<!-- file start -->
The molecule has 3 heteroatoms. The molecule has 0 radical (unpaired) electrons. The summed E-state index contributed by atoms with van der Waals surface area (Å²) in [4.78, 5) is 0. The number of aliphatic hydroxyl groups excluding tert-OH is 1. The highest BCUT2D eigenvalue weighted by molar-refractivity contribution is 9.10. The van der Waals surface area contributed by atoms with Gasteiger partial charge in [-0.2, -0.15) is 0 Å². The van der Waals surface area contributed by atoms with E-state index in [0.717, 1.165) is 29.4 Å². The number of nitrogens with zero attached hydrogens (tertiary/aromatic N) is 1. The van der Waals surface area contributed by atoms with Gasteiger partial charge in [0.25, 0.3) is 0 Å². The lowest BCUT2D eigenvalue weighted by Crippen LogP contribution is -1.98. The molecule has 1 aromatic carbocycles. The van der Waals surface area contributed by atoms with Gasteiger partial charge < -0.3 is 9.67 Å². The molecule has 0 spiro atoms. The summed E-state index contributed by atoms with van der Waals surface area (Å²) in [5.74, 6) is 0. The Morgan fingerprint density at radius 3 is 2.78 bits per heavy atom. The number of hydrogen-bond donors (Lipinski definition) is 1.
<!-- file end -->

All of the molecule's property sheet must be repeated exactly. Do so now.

The molecule has 3 heteroatoms. The molecule has 0 radical (unpaired) electrons. The summed E-state index contributed by atoms with van der Waals surface area (Å²) in [4.78, 5) is 0. The number of aliphatic hydroxyl groups excluding tert-OH is 1. The highest BCUT2D eigenvalue weighted by molar-refractivity contribution is 9.10. The van der Waals surface area contributed by atoms with Gasteiger partial charge in [-0.2, -0.15) is 0 Å². The van der Waals surface area contributed by atoms with E-state index in [0.717, 1.165) is 29.4 Å². The number of nitrogens with zero attached hydrogens (tertiary/aromatic N) is 1. The van der Waals surface area contributed by atoms with Gasteiger partial charge in [0.25, 0.3) is 0 Å². The lowest BCUT2D eigenvalue weighted by Crippen LogP contribution is -1.98. The molecule has 1 aromatic carbocycles. The van der Waals surface area contributed by atoms with Gasteiger partial charge < -0.3 is 9.67 Å². The molecule has 0 spiro atoms. The summed E-state index contributed by atoms with van der Waals surface area (Å²) in [5.74, 6) is 0. The Morgan fingerprint density at radius 3 is 2.78 bits per heavy atom. The number of hydrogen-bond donors (Lipinski definition) is 1.